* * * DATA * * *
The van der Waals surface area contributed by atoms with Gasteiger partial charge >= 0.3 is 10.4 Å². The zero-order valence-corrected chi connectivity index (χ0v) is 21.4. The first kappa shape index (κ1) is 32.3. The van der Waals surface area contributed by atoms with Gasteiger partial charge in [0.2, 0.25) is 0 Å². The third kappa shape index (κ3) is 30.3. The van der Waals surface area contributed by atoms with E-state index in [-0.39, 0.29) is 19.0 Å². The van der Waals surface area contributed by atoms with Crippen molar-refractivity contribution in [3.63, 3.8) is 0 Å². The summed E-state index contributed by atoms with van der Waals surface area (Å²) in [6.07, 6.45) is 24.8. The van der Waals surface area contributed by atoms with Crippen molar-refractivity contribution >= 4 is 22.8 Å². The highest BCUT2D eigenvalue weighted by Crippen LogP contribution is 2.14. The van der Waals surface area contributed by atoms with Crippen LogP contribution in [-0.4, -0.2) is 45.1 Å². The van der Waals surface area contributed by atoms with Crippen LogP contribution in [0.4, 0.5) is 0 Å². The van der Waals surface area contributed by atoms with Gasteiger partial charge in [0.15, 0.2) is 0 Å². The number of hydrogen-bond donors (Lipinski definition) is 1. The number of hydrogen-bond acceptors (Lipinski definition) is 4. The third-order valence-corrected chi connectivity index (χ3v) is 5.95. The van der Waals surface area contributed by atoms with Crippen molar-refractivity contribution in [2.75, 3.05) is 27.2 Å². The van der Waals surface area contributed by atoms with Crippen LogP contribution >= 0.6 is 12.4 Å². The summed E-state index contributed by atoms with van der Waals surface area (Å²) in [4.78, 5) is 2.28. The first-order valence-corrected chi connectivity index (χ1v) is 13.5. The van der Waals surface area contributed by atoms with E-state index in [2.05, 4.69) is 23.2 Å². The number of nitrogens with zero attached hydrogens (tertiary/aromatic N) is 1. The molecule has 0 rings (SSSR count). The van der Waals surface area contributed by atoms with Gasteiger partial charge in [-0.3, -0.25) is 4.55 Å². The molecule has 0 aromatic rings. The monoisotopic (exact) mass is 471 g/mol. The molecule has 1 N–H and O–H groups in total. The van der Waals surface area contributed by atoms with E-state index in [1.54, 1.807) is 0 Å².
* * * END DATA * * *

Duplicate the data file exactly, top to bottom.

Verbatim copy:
The van der Waals surface area contributed by atoms with Gasteiger partial charge >= 0.3 is 10.4 Å². The zero-order valence-corrected chi connectivity index (χ0v) is 21.4. The first kappa shape index (κ1) is 32.3. The van der Waals surface area contributed by atoms with Gasteiger partial charge in [0.2, 0.25) is 0 Å². The third kappa shape index (κ3) is 30.3. The van der Waals surface area contributed by atoms with E-state index in [-0.39, 0.29) is 19.0 Å². The van der Waals surface area contributed by atoms with Crippen molar-refractivity contribution in [3.63, 3.8) is 0 Å². The summed E-state index contributed by atoms with van der Waals surface area (Å²) in [6.07, 6.45) is 24.8. The van der Waals surface area contributed by atoms with Crippen molar-refractivity contribution >= 4 is 22.8 Å². The highest BCUT2D eigenvalue weighted by Crippen LogP contribution is 2.14. The van der Waals surface area contributed by atoms with Crippen LogP contribution in [-0.4, -0.2) is 45.1 Å². The van der Waals surface area contributed by atoms with Crippen LogP contribution in [0.4, 0.5) is 0 Å². The van der Waals surface area contributed by atoms with Gasteiger partial charge in [0.15, 0.2) is 0 Å². The number of hydrogen-bond donors (Lipinski definition) is 1. The number of hydrogen-bond acceptors (Lipinski definition) is 4. The third-order valence-corrected chi connectivity index (χ3v) is 5.95. The van der Waals surface area contributed by atoms with Crippen molar-refractivity contribution in [2.75, 3.05) is 27.2 Å². The van der Waals surface area contributed by atoms with Crippen LogP contribution >= 0.6 is 12.4 Å². The summed E-state index contributed by atoms with van der Waals surface area (Å²) in [4.78, 5) is 2.28. The first-order valence-corrected chi connectivity index (χ1v) is 13.5. The van der Waals surface area contributed by atoms with E-state index in [2.05, 4.69) is 23.2 Å². The number of nitrogens with zero attached hydrogens (tertiary/aromatic N) is 1. The molecule has 0 rings (SSSR count). The van der Waals surface area contributed by atoms with Gasteiger partial charge in [-0.3, -0.25) is 4.55 Å². The molecule has 0 aromatic rings. The monoisotopic (exact) mass is 471 g/mol. The molecule has 1 N–H and O–H groups in total. The van der Waals surface area contributed by atoms with E-state index in [1.54, 1.807) is 0 Å².